- Titus Andronicus: Critical Essays
Titus Andronicus: Critical Essays is one of seven Garland volumes under the general editorship of Philip Kolin, who also edited this volume. The format of this series—based on the interrelation of criticism and performance—works particularly well in association with Titus Andronicus, as the play’s rediscovery is linked almost equally to Peter Brook’s 1955 production at Stratford Memorial Theatre and H. T. Price’s advocacy of Shakespearean authorship in 1943. Kolin’s essay—one of three that he contributes here—on the “Canons of Contemporary Violence” concretely connects the resurgence of critical and theatrical interest in the play with the “wilding” of modern society. From Jeffrey Dahmer to Pulp Fiction, our real and imaginary deeds rival, if not surpass, the grotesqueries depicted by Shakespeare, grotesqueries dismissed in earlier, more innocent times as “Elizabethan sensationalism.” Bloody and gory though it may be, the play mirrors many of the social, psychological, and political concerns which have undergone rigorous examination in the latter half of the twentieth century.
Kolin begins the collection with his own introductory survey of the history of the play both on stage and in criticism. Here, he addresses the authorship question that has plagued this play since 1687 when Ravenscroft questioned the extent of Shakespeare’s hand in the play. He then moves on to critical attempts to categorize the play, and reviews modern approaches including new historicism and new histrionicism, rhetorical and semiotic studies, Lacanian/Freudian psychoanalysis, and feminism.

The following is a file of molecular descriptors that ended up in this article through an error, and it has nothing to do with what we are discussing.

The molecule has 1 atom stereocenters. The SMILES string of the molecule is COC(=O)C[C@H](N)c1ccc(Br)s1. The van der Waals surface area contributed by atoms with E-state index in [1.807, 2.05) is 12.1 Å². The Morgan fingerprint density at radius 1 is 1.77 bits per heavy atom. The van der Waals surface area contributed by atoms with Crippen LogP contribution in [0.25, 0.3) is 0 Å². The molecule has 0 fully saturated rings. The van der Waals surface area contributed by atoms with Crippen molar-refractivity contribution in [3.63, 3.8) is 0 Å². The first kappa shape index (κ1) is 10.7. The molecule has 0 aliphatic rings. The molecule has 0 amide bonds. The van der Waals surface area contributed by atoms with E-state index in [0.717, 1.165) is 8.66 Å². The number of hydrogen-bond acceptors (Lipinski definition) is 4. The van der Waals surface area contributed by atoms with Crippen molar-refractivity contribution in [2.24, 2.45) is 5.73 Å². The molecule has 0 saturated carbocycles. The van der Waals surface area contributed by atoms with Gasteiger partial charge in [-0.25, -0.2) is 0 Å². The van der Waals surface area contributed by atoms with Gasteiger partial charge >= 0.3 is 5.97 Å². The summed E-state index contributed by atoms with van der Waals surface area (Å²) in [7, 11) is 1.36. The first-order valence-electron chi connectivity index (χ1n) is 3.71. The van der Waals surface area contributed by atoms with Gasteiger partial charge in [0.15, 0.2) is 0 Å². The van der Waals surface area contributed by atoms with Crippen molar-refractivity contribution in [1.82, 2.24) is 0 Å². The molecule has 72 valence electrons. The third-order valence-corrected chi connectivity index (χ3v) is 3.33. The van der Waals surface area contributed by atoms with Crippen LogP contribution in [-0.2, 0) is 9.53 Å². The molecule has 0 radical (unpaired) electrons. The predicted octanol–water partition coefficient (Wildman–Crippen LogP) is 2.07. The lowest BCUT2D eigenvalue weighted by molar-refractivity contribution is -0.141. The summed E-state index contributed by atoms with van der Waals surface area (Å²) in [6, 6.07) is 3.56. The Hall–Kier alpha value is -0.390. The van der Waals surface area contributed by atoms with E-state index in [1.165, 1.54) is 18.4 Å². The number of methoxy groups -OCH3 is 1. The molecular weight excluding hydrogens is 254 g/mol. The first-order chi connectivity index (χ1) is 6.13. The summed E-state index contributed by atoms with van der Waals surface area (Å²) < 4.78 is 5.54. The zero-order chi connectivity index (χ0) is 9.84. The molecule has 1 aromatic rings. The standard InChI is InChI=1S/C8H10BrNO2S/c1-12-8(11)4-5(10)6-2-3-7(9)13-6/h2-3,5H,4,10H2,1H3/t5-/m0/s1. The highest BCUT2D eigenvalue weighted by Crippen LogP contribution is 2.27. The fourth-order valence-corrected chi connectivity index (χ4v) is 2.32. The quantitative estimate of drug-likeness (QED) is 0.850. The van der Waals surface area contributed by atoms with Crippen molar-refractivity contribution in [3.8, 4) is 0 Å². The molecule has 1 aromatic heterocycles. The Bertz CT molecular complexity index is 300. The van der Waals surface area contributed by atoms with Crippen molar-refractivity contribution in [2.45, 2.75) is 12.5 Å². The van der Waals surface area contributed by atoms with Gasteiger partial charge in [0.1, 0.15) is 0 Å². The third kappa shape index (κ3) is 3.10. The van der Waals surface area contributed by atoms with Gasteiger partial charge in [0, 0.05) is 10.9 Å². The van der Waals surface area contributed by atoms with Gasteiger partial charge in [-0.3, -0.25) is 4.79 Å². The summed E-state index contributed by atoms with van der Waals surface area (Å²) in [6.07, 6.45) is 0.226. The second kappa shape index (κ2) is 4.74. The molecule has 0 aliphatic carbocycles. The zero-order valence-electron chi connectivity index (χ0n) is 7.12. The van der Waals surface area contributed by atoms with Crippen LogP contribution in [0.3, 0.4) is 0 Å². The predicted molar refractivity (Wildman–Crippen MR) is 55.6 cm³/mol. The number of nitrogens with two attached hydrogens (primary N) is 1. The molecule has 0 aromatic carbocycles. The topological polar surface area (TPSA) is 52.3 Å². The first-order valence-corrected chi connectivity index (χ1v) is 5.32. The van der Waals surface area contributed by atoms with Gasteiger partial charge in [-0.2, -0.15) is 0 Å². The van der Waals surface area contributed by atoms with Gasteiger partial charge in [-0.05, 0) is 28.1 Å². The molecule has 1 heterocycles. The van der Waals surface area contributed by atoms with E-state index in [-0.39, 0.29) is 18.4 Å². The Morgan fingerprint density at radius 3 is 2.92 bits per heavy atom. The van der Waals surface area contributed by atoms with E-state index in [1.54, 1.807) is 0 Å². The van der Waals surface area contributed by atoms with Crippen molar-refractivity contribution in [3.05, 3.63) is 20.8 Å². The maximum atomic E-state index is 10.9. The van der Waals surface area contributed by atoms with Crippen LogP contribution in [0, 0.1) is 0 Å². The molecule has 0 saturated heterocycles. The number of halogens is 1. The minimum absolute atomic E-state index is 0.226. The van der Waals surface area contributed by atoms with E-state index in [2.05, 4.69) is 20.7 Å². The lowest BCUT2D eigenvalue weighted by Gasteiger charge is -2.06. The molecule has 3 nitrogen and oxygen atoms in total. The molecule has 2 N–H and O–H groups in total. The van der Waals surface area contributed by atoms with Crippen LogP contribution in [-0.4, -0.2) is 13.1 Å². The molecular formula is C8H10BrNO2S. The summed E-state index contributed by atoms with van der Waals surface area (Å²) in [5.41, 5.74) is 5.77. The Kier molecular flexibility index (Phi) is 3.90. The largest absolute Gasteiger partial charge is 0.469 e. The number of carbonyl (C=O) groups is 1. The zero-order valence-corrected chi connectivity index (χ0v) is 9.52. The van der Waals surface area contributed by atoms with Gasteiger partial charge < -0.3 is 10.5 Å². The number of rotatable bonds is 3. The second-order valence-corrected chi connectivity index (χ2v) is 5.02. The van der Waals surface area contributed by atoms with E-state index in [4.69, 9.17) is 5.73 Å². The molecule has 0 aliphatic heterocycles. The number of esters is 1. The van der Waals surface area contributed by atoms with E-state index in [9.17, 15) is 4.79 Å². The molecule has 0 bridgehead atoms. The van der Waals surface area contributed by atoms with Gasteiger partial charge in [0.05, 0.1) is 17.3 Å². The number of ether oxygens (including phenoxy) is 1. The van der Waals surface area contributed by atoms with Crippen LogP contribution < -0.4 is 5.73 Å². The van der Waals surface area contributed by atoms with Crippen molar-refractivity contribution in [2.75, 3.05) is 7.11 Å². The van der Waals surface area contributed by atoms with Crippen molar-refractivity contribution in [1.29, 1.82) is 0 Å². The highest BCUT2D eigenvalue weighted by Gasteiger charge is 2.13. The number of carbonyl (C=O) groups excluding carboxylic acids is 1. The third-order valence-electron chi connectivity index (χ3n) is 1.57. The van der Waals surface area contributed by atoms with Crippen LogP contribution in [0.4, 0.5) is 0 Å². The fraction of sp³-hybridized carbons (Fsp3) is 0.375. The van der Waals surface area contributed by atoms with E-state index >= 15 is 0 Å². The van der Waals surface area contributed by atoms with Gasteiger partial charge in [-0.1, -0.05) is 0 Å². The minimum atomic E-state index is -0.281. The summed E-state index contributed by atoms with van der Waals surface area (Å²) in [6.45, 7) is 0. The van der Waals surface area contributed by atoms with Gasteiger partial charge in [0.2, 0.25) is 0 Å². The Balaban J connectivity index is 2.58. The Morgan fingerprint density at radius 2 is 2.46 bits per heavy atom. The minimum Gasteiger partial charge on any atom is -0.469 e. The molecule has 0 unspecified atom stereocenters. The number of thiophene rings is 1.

The largest part of this collection consists of critical essays that are organized both by type and by date of composition, and that reflect the many trends that he has identified. Kolin includes groundbreaking essays such as H. T. Price’s “The Authorship of Titus Andronicus,” published in 1943. Other significant essays include Eugene Waith’s “The Metamorphosis of Violence in Titus Andronicus,” a turning point in Titus Andronicus criticism, which discovers the Ovidian psychic transformation undergone by characters and posits the rape of Lavinia as the “central symbol of the disorder” (106); Alan Sommers’s close reading of the structure [End Page 260] and symbolism in the play; A. C. Hamilton’s justification of the violence in its presentation of “a vision of fallen nature” (143); and Bernard Spivack’s characterization of Aaron as a hybrid of the allegorical Vice character with the new realism of the Renaissance.
The more recent works in the collection reflect current trends in literary criticism. Robert S. Miola places Titus as one of the Roman plays. So does Gail Kern Paster, who focuses on the “predatory savagery” of a city that “seeks out and destroys the hero at the moment when he most completely embodies the ethos of the city” (225). Jane Hiles looks at the rhetorical “aptness” of Tamora who correctly manipulates situation and setting to her advantage until the end of the play when she is “defeated by a reassertion of context” (243) and the “ineptness” of Lavinia who continually misreads situations and responds inappropriately. Kolin’s “Performing Texts in Titus Andronicus” brings together the two concerns of the collection—performance and criticism—in a reader-response theoretical context in which the characters become “readers” themselves even as they are read by other characters and the audience. Similarly, Emily C. Bartels’s new-historicist “Making More of the Moor” views Titus Andronicus in the light of Renaissance depictions of Moors. She notes Aaron’s “appropriation” of “patriarchal texts” to gain access into the world of the Goths and the Romans while simultaneously making “his own text essentially unreadable” (271), save in the color of his skin, which keeps him under subjugation and is, thus, “ultimately alienating” (271).
Kolin’s “Contemporary Violence” is the first of five essays written exclusively for this collection. Following Kolin, two feminist authors take pains to ground their work in cited contemporary scholarship. Dorothea Kehler analyzes Tamora with some intriguing observations about Elizabethan audiences. Carolyn Asp approaches the...